Wednesday, January 11, 2012

Sure, the Turin Shroud has a 3D-encoded image of a crucified man. So how come the 1532 scorch marks come up in glorious 3D as well?

  "A 3D terrain map projection of the image color intensity. This is one of the most puzzling physical properties of the picture. Produced using a VP-8 Image Analyzer."

The graphic above, plus caption, is taken from the following site:


Has state-of-the art NASA image-analysing technology revealed TOO MUCH?

Reminder: here is the non-analysed image for reference (photographic positive on left, original negative on right). Note the 4 elongated diamond shaped intrusions- not there before the 1532 fire. So why do they map as 3D as well? Miraculous process that defies modern understanding?  Or simply an artefact of too-clever-by-half 20th century computer-aided image processing?

And here's here's another computer-generated reconstruction from a different site.

 Click on image to enlarge (or use Con+)

Notice anything unusual (body proportions, say head v torso?). I am by no means the first to comment on this discrepancy*, nor the suspicion/conclusion that may perhaps form in the mind of the sceptic, namely that the image was faked in two separate parts - the head and then the rest of the body. Shame they were not correctly matched...

* "The body to head ratio on the shroud is nearly 8 to 1. The normal ratio is 6 to 1. This anomaly, omitted from most shroud websites, could indicate that the forger may have sculpted the face, but used a second source, possibly a corpse, for the body. The forger inadvertently made the head too small in relation to the body and introduced this error. A primitive projection system, as the one described above, could have been employed."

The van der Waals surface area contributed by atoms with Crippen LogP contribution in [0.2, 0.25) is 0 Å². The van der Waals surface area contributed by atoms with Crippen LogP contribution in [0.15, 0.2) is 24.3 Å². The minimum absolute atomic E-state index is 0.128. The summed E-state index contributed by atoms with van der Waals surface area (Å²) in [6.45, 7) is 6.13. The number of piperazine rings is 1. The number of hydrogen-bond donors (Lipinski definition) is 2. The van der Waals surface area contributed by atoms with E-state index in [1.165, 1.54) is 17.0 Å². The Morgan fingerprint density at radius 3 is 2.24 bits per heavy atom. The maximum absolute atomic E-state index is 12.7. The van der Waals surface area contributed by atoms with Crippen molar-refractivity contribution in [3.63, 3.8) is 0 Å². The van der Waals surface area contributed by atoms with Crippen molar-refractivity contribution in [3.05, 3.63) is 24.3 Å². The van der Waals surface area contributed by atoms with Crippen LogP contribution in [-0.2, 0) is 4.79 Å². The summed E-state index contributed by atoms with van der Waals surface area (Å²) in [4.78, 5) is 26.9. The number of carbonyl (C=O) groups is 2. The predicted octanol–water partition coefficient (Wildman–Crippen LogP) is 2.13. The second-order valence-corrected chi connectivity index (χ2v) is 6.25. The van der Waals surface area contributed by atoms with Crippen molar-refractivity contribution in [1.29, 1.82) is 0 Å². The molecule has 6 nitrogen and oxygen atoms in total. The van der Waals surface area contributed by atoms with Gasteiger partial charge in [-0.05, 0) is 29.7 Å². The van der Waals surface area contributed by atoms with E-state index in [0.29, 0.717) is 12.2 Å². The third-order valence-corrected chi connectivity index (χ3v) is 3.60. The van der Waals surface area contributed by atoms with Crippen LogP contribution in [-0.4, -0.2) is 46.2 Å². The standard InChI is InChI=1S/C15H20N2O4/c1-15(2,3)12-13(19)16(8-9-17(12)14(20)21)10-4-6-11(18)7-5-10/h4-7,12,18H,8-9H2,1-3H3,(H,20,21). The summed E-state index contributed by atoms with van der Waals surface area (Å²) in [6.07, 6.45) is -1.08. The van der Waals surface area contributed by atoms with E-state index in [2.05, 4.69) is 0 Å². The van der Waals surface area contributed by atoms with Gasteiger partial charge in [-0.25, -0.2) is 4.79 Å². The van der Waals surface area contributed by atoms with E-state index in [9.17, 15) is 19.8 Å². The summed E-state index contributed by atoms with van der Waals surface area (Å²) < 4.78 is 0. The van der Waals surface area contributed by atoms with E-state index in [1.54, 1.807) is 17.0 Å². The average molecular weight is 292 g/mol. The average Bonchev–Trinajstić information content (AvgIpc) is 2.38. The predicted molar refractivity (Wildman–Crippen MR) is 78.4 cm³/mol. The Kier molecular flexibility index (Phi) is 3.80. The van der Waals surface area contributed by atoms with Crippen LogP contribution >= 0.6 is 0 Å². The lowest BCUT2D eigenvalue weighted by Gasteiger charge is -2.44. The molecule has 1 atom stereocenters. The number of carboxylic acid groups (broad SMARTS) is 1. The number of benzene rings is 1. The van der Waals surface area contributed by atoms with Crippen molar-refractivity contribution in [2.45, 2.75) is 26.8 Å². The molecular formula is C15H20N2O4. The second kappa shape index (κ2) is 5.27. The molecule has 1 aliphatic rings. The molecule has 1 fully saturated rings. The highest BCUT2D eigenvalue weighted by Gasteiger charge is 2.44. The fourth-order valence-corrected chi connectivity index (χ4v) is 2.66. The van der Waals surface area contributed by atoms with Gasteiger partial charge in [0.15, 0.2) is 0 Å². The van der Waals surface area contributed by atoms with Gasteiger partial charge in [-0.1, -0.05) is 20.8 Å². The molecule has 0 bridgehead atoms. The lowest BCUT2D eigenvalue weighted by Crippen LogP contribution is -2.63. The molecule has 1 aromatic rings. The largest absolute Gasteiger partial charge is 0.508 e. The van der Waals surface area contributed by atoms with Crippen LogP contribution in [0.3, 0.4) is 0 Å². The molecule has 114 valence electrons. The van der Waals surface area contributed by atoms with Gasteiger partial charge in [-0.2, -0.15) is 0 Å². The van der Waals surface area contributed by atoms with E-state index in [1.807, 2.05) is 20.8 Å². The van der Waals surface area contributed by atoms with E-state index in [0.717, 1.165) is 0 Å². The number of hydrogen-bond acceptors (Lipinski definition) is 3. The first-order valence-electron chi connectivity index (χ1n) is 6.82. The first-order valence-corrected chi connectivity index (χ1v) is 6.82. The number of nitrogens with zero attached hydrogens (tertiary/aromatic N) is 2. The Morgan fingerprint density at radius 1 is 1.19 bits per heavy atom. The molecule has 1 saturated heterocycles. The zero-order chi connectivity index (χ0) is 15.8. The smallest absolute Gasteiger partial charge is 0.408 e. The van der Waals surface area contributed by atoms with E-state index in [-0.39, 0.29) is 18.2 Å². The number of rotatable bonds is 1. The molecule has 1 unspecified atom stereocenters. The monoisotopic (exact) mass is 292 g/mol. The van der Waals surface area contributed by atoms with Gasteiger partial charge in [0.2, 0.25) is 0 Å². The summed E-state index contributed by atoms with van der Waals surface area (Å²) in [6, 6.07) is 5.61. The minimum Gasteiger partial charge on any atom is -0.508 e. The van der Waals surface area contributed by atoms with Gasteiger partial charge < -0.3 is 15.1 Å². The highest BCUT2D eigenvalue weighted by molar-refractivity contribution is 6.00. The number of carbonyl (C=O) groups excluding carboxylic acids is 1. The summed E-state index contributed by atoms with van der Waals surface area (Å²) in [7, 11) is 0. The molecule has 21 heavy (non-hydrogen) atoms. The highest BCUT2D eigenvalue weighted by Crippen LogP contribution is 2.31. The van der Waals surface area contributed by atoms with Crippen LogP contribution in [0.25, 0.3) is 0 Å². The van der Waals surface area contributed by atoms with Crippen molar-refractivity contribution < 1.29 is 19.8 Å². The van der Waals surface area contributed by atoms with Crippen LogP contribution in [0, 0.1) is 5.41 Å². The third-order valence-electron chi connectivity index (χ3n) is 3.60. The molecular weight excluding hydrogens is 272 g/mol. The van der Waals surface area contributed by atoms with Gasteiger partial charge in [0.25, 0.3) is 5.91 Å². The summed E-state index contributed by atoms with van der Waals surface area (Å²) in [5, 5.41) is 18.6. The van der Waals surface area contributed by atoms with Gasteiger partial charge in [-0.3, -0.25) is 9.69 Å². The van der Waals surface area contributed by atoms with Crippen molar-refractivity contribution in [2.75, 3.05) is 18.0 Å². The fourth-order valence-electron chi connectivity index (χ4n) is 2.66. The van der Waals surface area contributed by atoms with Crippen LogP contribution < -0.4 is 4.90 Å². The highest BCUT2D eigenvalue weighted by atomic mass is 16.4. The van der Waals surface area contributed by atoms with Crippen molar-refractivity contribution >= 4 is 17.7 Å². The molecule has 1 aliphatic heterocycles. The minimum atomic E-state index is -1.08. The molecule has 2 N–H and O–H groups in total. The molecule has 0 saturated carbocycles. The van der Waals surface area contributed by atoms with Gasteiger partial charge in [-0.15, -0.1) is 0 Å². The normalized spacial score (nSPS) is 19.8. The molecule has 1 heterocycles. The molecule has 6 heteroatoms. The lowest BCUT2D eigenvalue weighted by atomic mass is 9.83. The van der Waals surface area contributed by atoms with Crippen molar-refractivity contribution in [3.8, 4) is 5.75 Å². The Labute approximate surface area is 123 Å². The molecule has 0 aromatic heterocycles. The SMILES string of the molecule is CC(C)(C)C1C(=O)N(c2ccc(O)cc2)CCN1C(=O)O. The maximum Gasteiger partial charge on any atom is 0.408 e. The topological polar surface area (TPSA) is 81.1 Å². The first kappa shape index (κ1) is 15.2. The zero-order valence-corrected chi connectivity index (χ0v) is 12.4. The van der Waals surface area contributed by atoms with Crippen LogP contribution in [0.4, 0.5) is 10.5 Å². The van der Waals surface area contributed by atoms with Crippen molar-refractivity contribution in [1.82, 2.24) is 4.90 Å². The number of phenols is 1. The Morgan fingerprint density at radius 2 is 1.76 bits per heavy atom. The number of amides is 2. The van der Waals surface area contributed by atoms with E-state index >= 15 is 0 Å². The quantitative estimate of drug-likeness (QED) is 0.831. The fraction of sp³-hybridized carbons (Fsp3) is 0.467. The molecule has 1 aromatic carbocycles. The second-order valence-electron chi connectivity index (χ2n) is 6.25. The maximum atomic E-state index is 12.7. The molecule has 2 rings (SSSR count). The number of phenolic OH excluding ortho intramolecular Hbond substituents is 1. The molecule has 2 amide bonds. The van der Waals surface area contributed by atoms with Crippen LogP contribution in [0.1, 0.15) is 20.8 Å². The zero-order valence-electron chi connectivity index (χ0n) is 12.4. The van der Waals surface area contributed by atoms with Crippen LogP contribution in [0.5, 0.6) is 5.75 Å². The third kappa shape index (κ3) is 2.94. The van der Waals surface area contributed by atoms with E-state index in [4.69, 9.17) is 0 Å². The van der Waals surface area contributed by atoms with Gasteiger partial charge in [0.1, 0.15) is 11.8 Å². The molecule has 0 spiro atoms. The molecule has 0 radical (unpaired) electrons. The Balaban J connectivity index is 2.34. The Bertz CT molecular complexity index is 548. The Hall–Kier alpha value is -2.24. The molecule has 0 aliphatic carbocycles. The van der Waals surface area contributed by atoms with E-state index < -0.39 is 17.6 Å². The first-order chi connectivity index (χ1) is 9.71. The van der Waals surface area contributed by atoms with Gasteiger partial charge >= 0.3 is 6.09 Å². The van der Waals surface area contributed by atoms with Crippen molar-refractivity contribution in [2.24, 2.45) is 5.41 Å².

Anonymous said...

The 3D image arises from differences in hue caused by the different intensities of "burn-in" on the image, so that anything else that causes a gradation of hue (such as a burn mark) will produce a "3D effect" in an analysis that estimates depth based on hue. That explains it.

sciencebod said...

I agree totally. But there is an important consequence of that - namely that any image produce by thermography from a 3D object should produce a 3D terrain map by scanning image density. That would include heated bas-relief, statues etc.

The advantage of thermography, depending on contact and heat conduction, is that it does not require a lens or other imaging system, as would the "cloth at a distance" idea that Jackson has popularised.

Anonymous said...

The comment above was mine i forgot to sign under